Document Type

Conference Proceeding

Publication Date



Citizenship, Democratic Participation, Capabilities, Coloniality, South- South Dialogue India-Brazil


This chapter argues that North-South dialogue is heavily influenced by the colonial past and burdened by extreme power inequalities. Former colonizing nations control many of the agendas of such dialogue, exposing it to the risks of paternalism, post-colonialism, and tutelage. As a result, coloniality is a condition difficult to escape in north-south dialogue. South-south dialogue, on the other hand, is less implicated by this burden, thus offering a platform for a potentially free - and freeing – critical interchange of ideas and empirical examples that reflect subaltern experiences and provide opportunities for mutual learning. One area where this dialogue is particularly promising is around the themes of democracy, citizenship, participation, and development. Examples from both Brazil and India of participatory budgeting, participatory planning, and participatory policy-making clearly demonstrate that democratic participation has a positive impact on democracy and development – especially when development is understood the way Amartya Sen (1999) has defined it, namely as an extension of capabilities and agency, both at the individual and the collective levels. By comparing examples of democratic participation from India and Brazil, this paper points at the potential for south-south dialogue and argues for a reconceptualization of such core Western ideas as democracy, citizenship, and development by anchoring them in a strong conception of active citizenship and direct democratic participation.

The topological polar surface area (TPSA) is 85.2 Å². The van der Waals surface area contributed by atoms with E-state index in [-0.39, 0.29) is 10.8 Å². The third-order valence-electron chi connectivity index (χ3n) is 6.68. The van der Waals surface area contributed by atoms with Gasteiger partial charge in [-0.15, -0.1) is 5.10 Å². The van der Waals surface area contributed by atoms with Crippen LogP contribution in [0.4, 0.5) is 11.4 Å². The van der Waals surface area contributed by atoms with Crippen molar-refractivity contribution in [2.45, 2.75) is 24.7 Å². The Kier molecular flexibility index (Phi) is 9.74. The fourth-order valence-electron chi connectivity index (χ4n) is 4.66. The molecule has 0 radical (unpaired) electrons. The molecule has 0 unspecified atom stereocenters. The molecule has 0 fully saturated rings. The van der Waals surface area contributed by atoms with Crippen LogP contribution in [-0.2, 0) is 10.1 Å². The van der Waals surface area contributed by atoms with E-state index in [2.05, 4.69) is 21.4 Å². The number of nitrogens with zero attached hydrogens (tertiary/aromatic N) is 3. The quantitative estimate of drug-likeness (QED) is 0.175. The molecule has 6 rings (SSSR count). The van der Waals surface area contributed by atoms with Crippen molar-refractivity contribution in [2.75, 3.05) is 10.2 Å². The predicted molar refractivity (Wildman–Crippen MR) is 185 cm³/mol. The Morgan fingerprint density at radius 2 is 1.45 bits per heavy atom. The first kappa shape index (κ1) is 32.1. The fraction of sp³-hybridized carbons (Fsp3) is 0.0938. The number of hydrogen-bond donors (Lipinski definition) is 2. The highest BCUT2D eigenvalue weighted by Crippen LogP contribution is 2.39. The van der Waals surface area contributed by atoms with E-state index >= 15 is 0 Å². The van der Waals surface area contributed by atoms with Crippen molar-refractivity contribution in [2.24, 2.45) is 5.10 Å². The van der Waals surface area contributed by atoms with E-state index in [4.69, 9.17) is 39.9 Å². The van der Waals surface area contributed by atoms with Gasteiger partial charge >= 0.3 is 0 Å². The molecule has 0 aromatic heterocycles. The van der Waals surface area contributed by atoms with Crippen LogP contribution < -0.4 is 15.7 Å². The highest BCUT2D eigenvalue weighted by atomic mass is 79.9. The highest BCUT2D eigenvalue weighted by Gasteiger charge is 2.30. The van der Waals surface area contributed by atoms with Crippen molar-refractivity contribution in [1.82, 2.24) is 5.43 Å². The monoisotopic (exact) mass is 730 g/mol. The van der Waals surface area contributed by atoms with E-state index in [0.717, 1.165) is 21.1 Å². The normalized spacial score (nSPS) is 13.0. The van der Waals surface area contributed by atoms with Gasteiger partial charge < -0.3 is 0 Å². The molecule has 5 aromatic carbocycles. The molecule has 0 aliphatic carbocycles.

Was this content written or created while at USF?


Citation / Publisher Attribution

Paper presented at International Conference: India-Brazil Dialogue on October, 2011 in Goa, India.